From Russia, With Love


You know, Mr. Kennedy, we voted for you.”- Soviet Premier, Nikita Khrushchev

The 2016 election may not have been the only U.S. election the Russians may have influenced.

It turns out the 1960 nail-biter between Richard Nixon and John F. Kennedy may have been the scene of some Russian hacking.

You could not find two more polar opposites than John F. Kennedy and Nikita Khrushchev.

Kennedy, with his movie-star looks, Harvard education, and multi-millionaire father, stood in stark contrast to Khrushchev’s simple background.

The balding, short and overweight Soviet premier was considered to be a “peasant’s peasant.” He had no formal education. In today’s headlines, the accusation of “deplorable” would have been a compliment when looking at his background and rise to power.

Why would Khrushchev have wanted to influence the U.S. election and help a western playboy become president?  He despised Richard Nixon.

From events like the “Kitchen debate” he had with Nixon on the merits of communism vs. capitalism, Khrushchev came to a conclusion.  Being a “reformer” by Soviet standards, (he was not a sadistic, cold-blooded murderer, like Josef Stalin) he actually wanted to improve relations with the west. He felt Kennedy was a “pragmatist.” Kennedy did have the same hardliner attitude Nixon felt towards “The Reds.”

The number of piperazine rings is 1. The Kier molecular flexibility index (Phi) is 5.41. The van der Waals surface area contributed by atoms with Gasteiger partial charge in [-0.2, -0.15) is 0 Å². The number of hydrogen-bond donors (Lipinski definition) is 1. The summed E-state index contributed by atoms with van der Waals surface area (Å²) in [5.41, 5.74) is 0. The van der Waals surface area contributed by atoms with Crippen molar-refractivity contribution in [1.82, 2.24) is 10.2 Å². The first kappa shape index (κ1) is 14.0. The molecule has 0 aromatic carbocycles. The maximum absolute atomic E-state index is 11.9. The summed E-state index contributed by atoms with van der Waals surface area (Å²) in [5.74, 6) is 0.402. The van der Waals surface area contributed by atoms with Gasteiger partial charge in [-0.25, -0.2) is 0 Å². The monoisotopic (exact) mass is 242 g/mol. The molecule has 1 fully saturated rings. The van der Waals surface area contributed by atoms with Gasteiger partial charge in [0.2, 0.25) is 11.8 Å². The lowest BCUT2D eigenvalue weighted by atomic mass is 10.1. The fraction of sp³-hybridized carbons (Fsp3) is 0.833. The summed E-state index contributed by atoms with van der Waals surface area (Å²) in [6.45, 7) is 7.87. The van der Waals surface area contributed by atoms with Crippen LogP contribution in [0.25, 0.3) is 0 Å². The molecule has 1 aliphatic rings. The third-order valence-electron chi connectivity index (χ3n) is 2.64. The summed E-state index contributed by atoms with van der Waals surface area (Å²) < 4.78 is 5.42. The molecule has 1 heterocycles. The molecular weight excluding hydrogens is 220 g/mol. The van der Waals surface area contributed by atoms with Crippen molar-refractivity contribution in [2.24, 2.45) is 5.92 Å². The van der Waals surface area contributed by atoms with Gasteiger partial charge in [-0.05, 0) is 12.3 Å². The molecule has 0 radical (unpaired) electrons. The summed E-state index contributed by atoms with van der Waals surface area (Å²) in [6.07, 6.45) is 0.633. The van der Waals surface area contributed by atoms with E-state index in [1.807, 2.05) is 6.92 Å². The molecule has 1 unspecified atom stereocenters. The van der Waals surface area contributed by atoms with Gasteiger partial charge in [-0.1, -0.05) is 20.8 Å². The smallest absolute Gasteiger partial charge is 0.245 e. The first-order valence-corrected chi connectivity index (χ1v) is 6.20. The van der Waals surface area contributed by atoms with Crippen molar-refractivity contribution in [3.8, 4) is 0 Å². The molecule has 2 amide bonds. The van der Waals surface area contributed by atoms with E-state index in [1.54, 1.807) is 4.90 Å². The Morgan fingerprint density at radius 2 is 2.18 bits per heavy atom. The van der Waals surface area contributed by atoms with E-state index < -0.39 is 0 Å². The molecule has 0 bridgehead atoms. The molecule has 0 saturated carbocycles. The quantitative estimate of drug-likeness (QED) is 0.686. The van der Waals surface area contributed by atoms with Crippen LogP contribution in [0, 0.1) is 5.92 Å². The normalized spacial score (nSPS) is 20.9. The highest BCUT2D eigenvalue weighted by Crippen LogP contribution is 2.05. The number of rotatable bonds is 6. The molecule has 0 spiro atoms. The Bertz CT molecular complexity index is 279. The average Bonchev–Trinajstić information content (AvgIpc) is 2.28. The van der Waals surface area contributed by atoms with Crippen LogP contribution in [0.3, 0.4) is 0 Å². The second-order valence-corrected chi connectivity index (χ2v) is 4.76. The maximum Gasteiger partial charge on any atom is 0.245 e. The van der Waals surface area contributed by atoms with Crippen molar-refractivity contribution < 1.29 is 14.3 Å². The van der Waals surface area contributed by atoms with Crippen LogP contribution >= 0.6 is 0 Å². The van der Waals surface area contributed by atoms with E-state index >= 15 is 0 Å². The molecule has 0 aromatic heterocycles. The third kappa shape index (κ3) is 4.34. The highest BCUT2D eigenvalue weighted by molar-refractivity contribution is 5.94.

In his memoir, published as “Khrushchev Remembers” in 1970, Khrushchev said he told other members of the Soviet leadership: “If Nixon becomes President, I don’t believe he will contribute to an improvement of relations between our two countries.” Washington Post

Conventional wisdom believed he preferred Kennedy because he thought he was weak. He came to believe this later, but not in 1960.

According to Dan Carlin, Khrushchev gave instructions to his feared secret police, the K.G.B. to “see what they could do” to influence voters to side with Kennedy. Sound familiar?

He also took more concrete actions that were clearly designed to favor the Democratic nominee.

The Soviets held Francis Gary Powers, a U.S. pilot whose U-2 spy plane they had shot down. They were going to put him on trial as a spy. President Eisenhower and Vice President Nixon were negotiating for Powers’ release.

According to Adam Taylor of the Washington Post, Khrushchev wrote in his memoir:” I expressed my opinion to the leadership: The United States Government has asked us to release Powers. Now is not the time to do it.”

Noting that the two candidates were at a “stalemate,” Khrushchev recalled saying that if Powers or the other Americans were released before the election, it could give Nixon a boost. It would be better to wait until after the election, the Soviet premier thought.

“My comrades agreed, and we did not release Powers,” he wrote. “As it turned out, we’d done the right thing. Kennedy won the election by a majority of only 200,000 or so votes, a negligible margin if you consider the huge population of the United States. The slightest nudge either way would have been decisive.”

Many people believe Vladimir Putin had a similar positive effect upon Donald Trump’s surprise victory over Hilary Clinton. Putin viewed Clinton as someone whom he would rather not deal with; though it would be a real stretch to call him a reformer, like Khrushchev.

To paraphrase Mark Twain, history may not repeat itself but it sure does rhyme.

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